In this post I will be briefly looking at PCA as a means to compress images. Images are a matrix of pixels, where each value corresponds to some brightness. Image compression typically involves representing those pixels in fewer dimensions than the original.

PCA is a means of dimensionality reduction commonly used in statistical applications. I assume the reader is already familiar with the PCA algorithm and here I will look at applying it to images. I may explore further techniques in the future, so this is a preliminary part 1…

We’ll do this analysis on the ever popular and omnipresent MNIST dataset. First let’s download the required dataset.

from pathlib import Path
import torch
import torchvision

transform = torchvision.transforms.Compose(

mnist_train_data = torchvision.datasets.MNIST(
    Path() / "data", train=True, download=True, transform=transform
mnist_train =, batch_size=64)

We can show some images to check we’ve got that correct.

# inspect first batch
dataiter = iter(mnist_train)
images, labels =

import matplotlib.pyplot as plt"seaborn-whitegrid")

fig, ax = plt.subplots(figsize=(8, 16), ncols=4)
for col in range(0,4):
    ax[col].imshow(images[col, 0])


Running PCA

In order to fit the data with PCA we will change the DataLoader batch size to return all the images. This gives us 60,000 images. Then we will reshape each images, so it is in a single vector instead of a matrix. The ordering of the pixels is not important in the PCA algorithm.

# small dataset, so we can load it all at once
dataloader =
    dataset=mnist_train_data, batch_size=len(mnist_train_data)
images_all, labels_all = next(iter(dataloader))

# convert to 1D
images_flat = images_all[:, 0].reshape(-1, 784).numpy()
(60000, 784)

We have 28*28 = 784 pixels per image, which means a dimension of 784. With PCA this will give us 784 components. In the following we will fit the data with PCA. We will transform the images into the component domain. Then we inverse transform from the component domain back to get a reconstruction of the original image.

We will repeat the above with only using the first n components. In each case we can measure the reconstruction error.

import numpy as np
import pandas as pd
import sklearn.decomposition
import sklearn.metrics

component_range = np.array(list(range(1, 11)) + [50, 100, 200, 500])

print(f"training components: {component_range.max()}")
pca = sklearn.decomposition.PCA(n_components=component_range.max())
images_flat_hat = pca.inverse_transform(pca.fit_transform(images_flat))

def transform_truncated(pca, X, n_components):
    X = pca._validate_data(X, dtype=[np.float64, np.float32], reset=False)
    if pca.mean_ is not None:
        X = X - pca.mean_
    X_transformed =, pca.components_[:n_components, :].T)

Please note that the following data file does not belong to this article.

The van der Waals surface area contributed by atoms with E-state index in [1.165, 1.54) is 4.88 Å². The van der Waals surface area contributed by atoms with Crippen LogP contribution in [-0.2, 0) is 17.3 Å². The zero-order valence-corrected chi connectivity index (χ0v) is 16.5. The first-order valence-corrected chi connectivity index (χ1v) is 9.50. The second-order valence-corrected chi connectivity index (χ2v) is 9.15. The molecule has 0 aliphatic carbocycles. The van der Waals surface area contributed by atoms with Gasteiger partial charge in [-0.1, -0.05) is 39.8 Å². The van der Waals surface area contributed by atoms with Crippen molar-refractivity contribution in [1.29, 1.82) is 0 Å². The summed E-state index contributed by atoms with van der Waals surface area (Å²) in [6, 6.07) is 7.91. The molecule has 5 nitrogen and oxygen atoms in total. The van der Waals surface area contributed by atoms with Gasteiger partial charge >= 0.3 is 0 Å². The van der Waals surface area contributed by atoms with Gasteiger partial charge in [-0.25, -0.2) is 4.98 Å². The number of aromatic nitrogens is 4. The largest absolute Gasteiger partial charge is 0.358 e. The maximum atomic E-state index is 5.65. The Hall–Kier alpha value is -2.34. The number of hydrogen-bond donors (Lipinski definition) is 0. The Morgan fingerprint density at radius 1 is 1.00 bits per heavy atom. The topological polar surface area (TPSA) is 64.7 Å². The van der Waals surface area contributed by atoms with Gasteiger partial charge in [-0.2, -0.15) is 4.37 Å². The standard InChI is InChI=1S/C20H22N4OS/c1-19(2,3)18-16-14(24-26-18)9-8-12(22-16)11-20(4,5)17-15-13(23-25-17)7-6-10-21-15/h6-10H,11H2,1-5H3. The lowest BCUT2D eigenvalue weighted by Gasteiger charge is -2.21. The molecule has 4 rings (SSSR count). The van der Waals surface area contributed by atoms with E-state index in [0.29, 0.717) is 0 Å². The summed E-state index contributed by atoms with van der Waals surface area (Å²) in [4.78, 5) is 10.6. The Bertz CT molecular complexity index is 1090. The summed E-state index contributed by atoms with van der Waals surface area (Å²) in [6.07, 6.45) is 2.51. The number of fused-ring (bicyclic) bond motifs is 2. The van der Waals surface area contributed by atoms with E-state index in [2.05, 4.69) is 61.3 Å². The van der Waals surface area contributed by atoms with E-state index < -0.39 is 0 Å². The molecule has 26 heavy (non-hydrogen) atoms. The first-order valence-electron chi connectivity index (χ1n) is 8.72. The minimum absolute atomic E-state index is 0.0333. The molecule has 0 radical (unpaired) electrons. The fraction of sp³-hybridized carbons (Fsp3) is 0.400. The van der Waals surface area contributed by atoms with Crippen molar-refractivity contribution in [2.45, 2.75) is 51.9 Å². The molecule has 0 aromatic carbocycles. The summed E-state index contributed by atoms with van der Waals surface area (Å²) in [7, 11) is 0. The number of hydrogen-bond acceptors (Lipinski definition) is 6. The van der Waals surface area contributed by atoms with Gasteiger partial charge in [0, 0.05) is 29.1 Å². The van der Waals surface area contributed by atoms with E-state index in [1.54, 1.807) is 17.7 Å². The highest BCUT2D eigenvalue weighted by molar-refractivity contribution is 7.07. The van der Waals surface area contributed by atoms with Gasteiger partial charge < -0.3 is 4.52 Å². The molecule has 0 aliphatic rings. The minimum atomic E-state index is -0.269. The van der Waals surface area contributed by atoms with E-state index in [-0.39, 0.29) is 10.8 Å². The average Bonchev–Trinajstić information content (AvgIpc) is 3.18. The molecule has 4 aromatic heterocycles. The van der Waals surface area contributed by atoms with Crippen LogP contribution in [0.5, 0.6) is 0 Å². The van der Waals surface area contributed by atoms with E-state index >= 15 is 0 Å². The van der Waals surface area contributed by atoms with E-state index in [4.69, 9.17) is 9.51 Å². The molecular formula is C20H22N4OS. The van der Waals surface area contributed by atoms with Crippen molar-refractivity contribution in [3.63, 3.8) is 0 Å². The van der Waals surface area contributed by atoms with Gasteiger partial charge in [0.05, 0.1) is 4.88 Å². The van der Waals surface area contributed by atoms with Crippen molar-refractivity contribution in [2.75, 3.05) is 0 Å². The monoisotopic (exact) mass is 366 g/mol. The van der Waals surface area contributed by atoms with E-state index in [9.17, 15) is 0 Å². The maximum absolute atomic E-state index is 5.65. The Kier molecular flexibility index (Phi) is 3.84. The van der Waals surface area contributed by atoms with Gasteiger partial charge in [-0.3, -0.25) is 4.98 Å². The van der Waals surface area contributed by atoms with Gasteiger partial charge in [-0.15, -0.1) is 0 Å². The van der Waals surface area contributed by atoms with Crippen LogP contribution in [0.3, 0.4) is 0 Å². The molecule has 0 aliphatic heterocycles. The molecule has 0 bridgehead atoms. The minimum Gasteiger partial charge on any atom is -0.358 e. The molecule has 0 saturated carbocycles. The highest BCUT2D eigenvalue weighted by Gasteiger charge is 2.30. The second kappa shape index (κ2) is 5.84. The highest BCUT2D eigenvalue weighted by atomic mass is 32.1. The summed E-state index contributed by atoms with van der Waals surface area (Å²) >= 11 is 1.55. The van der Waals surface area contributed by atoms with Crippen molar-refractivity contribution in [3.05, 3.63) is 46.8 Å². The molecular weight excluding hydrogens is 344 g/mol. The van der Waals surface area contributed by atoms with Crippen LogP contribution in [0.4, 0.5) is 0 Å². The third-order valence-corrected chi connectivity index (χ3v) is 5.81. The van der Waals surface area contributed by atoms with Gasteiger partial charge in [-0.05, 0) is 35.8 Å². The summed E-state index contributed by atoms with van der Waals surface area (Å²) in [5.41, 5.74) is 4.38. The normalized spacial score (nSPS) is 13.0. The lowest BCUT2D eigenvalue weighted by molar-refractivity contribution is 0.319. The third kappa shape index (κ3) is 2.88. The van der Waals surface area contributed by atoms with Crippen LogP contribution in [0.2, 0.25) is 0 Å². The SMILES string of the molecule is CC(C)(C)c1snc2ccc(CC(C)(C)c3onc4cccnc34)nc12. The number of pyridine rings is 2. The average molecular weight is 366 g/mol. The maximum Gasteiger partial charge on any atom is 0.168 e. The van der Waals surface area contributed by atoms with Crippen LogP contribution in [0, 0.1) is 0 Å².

if pca.whiten:
        X_transformed /= np.sqrt(pca.explained_variance_)
    return X_transformed

def inv_transform(pca, X, n_components):
    return, pca.components_[:n_components, :]) + pca.mean_

def inv_forward_transform(pca, X, n_components):
    return inv_transform(
        pca, transform_truncated(pca, X, n_components), n_components

# get reconstruction error for different n_components
mse_train_pca = []
for n in component_range:
    print(f"mse: {n}")
    images_flat_hat = inv_forward_transform(pca, X=images_flat, n_components=n)
    _loss = sklearn.metrics.mean_squared_error(images_flat_hat, images_flat)
training components: 500
mse: 1
mse: 2
mse: 3
mse: 4
mse: 5
mse: 6
mse: 7
mse: 8
mse: 9
mse: 10
mse: 50
mse: 100
mse: 200
mse: 500

Plotting the results show how with more components we get closer to the original images. We plot the % of explained variance and the reconstruction error.

# explained variance
fig, ax = plt.subplots(figsize=(10, 6))
    range(1, pca.n_components_ + 1), np.cumsum(pca.explained_variance_ratio_)
ax.set_title("Explained variance")
ax.set_xlabel("No. components")
ax.set_ylabel("% Variance")

# reconstruction mse
fig, ax = plt.subplots(figsize=(10, 6))
ax.plot(component_range, mse_train_pca)
ax.set_title("Reconstruction error")
ax.set_xlabel("No. components")



We can show some images at various number of components to see what the images look like

truth 1, 2, 3, 4...
pca5  1, 2, 3, 4...
pca10 1, 2, 3, 4...
pca50 1, 2, 3, 4...

fig, ax = plt.subplots(figsize=(20, 20), ncols=6, nrows=5)

for row, n_components in enumerate([5, 10, 50, 200]):
    images_hat = inv_forward_transform(
        pca, X=images_flat, n_components=n_components
    ).reshape(-1, 28, 28)

    for col in range(6):
        ax[0, col].imshow(images_all[col, 0])
        ax[0, col].set_title(str(labels_all[col].numpy()))

        ax[row + 1, col].imshow(images_hat[col])
        ax[row + 1, col].set_title(str(labels_all[col].numpy()))


As the components increase the digits look visably clearer. Some digits look worse than others. We can plot the MSE against the digit to see which are hard to construct:

# MSE against label
loss_label = []
for row, n_components in enumerate([5, 10, 50, 200]):
    images_flat_hat = inv_forward_transform(
        pca, X=images_flat, n_components=n_components

    _loss_label = []
    for label in range(0, 10):
        filt = labels_all == label
        _loss = sklearn.metrics.mean_squared_error(
            images_flat_hat[filt], images_flat[filt]

df_loss = pd.DataFrame(
    loss_label, index=[5, 10, 50, 200], columns=range(0, 10)
fig, ax = plt.subplots(figsize=(10, 6))
ax.set_title("Reconstruction error by digit number")
ax.set_xlabel("Digit label")


As expected increasing the number of components we use makes all the digits improve. Looks like ‘1’ is quite easy compared to the rest, whilst ‘2’ is harder.